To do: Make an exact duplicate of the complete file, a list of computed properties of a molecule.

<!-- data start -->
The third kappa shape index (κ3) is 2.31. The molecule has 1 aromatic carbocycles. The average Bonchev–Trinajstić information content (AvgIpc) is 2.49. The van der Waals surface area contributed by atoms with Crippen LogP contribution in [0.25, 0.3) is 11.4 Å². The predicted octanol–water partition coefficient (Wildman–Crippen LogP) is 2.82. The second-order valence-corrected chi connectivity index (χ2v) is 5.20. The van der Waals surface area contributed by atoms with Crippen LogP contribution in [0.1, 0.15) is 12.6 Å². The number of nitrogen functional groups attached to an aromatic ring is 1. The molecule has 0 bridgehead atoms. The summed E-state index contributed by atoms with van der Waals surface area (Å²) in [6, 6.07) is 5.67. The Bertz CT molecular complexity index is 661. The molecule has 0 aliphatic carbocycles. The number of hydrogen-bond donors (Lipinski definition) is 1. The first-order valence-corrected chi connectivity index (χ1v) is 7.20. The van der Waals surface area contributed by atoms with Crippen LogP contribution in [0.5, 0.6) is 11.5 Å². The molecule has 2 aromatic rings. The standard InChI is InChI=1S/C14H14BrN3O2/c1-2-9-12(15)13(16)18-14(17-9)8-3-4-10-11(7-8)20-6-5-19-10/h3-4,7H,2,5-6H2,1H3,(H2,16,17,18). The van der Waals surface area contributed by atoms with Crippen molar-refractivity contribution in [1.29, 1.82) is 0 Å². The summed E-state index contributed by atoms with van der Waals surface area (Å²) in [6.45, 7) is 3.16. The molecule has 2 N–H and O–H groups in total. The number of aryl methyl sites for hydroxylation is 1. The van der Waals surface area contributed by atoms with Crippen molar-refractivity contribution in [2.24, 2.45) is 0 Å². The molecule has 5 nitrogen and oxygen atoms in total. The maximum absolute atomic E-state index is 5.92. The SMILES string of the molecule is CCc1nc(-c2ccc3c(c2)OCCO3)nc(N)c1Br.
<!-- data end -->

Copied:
The third kappa shape index (κ3) is 2.31. The molecule has 1 aromatic carbocycles. The average Bonchev–Trinajstić information content (AvgIpc) is 2.49. The van der Waals surface area contributed by atoms with Crippen LogP contribution in [0.25, 0.3) is 11.4 Å². The predicted octanol–water partition coefficient (Wildman–Crippen LogP) is 2.82. The second-order valence-corrected chi connectivity index (χ2v) is 5.20. The van der Waals surface area contributed by atoms with Crippen LogP contribution in [0.1, 0.15) is 12.6 Å². The number of nitrogen functional groups attached to an aromatic ring is 1. The molecule has 0 bridgehead atoms. The summed E-state index contributed by atoms with van der Waals surface area (Å²) in [6, 6.07) is 5.67. The Bertz CT molecular complexity index is 661. The molecule has 0 aliphatic carbocycles. The number of hydrogen-bond donors (Lipinski definition) is 1. The first-order valence-corrected chi connectivity index (χ1v) is 7.20. The van der Waals surface area contributed by atoms with Crippen LogP contribution in [0.5, 0.6) is 11.5 Å². The molecule has 2 aromatic rings. The standard InChI is InChI=1S/C14H14BrN3O2/c1-2-9-12(15)13(16)18-14(17-9)8-3-4-10-11(7-8)20-6-5-19-10/h3-4,7H,2,5-6H2,1H3,(H2,16,17,18). The van der Waals surface area contributed by atoms with Crippen molar-refractivity contribution in [1.29, 1.82) is 0 Å². The summed E-state index contributed by atoms with van der Waals surface area (Å²) in [6.45, 7) is 3.16. The molecule has 2 N–H and O–H groups in total. The number of aryl methyl sites for hydroxylation is 1. The van der Waals surface area contributed by atoms with Crippen molar-refractivity contribution in [2.24, 2.45) is 0 Å². The molecule has 5 nitrogen and oxygen atoms in total. The maximum absolute atomic E-state index is 5.92. The SMILES string of the molecule is CCc1nc(-c2ccc3c(c2)OCCO3)nc(N)c1Br.